If you’re planning on adopting swimming in your fitness program, you need to consider adjusting your diet to suite your new training regiment.
Carbohydrates are the most efficient source of energy for muscles. An athlete’s diet should consist of approximately 60 percent of total calories from carbohydrates like breads, rice, cereal, pasta, bagels, muffins, fruits and vegetables. Athletes with low-carbohydrate diets cannot easily recover their pre-exercise muscle glycogen levels before their next workout.
Some swimmers are unable to eat after practice due to time constraints, lack of appetite or stomach discomfort. During these times a liquid meal replacement, such as a nutrition shake or a high-carbohydrate drink, can be used.
A swimmer should keep taking fluid up to the start of training, and also during REST periods in a training session. Sports drinks provide the best form of complex carbohydrates, minerals and water replacement for the swimmer. Fluid loss during competing will affect performance if the body does not have adequate levels of fluid in reserve. Therefore, fluid replacement during exercise is extremely important to the swimmer. It is worth remembering that thirst is an extremely poor indicator that fluid is required by the body. A sports performer should drink fluid long before thirst arises.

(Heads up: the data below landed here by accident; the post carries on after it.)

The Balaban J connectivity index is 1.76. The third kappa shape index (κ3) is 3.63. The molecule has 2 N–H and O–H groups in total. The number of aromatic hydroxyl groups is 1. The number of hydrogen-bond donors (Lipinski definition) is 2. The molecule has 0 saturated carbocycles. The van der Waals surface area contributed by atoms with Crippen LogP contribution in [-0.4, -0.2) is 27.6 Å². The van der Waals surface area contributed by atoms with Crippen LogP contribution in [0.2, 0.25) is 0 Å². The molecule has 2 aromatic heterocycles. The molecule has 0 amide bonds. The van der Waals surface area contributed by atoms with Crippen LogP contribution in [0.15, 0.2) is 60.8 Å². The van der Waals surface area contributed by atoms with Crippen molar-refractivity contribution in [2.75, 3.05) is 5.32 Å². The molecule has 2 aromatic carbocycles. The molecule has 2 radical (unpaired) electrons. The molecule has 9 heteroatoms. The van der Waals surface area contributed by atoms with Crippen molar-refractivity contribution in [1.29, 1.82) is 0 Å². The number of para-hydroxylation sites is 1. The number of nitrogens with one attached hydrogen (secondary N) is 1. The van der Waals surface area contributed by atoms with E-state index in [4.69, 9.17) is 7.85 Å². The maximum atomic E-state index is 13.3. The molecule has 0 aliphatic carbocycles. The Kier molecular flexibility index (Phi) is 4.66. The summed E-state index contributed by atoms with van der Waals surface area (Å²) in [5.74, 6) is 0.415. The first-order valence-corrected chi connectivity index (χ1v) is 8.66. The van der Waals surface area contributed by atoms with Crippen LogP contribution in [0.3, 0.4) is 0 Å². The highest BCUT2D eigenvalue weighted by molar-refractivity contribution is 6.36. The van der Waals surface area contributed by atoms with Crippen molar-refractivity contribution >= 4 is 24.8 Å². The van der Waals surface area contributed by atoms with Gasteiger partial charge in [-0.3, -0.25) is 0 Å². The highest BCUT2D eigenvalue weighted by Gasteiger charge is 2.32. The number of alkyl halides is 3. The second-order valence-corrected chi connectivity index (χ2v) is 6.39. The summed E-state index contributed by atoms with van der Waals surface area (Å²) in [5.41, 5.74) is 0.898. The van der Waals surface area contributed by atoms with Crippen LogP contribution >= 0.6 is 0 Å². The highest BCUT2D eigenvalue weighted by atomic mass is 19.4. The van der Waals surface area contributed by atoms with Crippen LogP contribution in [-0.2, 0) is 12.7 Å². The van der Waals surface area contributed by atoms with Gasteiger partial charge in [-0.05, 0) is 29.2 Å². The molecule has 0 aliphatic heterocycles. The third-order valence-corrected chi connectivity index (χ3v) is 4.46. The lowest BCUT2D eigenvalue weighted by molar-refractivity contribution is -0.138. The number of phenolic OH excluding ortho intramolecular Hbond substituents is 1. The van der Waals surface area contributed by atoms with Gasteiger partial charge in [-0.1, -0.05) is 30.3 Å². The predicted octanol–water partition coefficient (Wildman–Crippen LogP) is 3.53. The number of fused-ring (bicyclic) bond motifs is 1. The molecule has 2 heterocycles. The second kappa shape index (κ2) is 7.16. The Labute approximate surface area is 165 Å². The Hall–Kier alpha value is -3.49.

Don’t Forget To Recover
Once the workout is over, it is very important that swimmers eat a regular breakfast. Most competitive swimmers work out six days a week. To recover from the workout, both fluid and fuel must be available to the body. If the meal can be eaten within 30 minutes after the workout, then the body can start the recovery process faster and be ready by the next practice to provide a quality workout.
Example of a Swimmer’s Daily Meal Schedule
- Whole grain wheat bread/toast
- 1 Bowl cereal
- Baked beans
- 1 Cup fresh fruit
- 2 Eggs
- 1 Glass Milk
- Half a cup serving of cottage cheese
- Tuna/ turkey/ chicken sandwich
- 1 Large bowl of vegetable salad
- Stuffed pitas
- Whole grain pasta
- Grilled fish
- Lean Steak
- Chicken soup
- Brown rice
- Stir fried veggies
- Nuts and Seeds
- Fresh fruit/ fruit salad
- Fruit juice
- Granola bar
- Low fat, dark chocolate
To conclude, a swimmer’s diet is very different from a weight loss program. Ample amounts of carbohydrates and snacks are required to maintain high energy levels. Furthermore, eating around the clock is often suggested.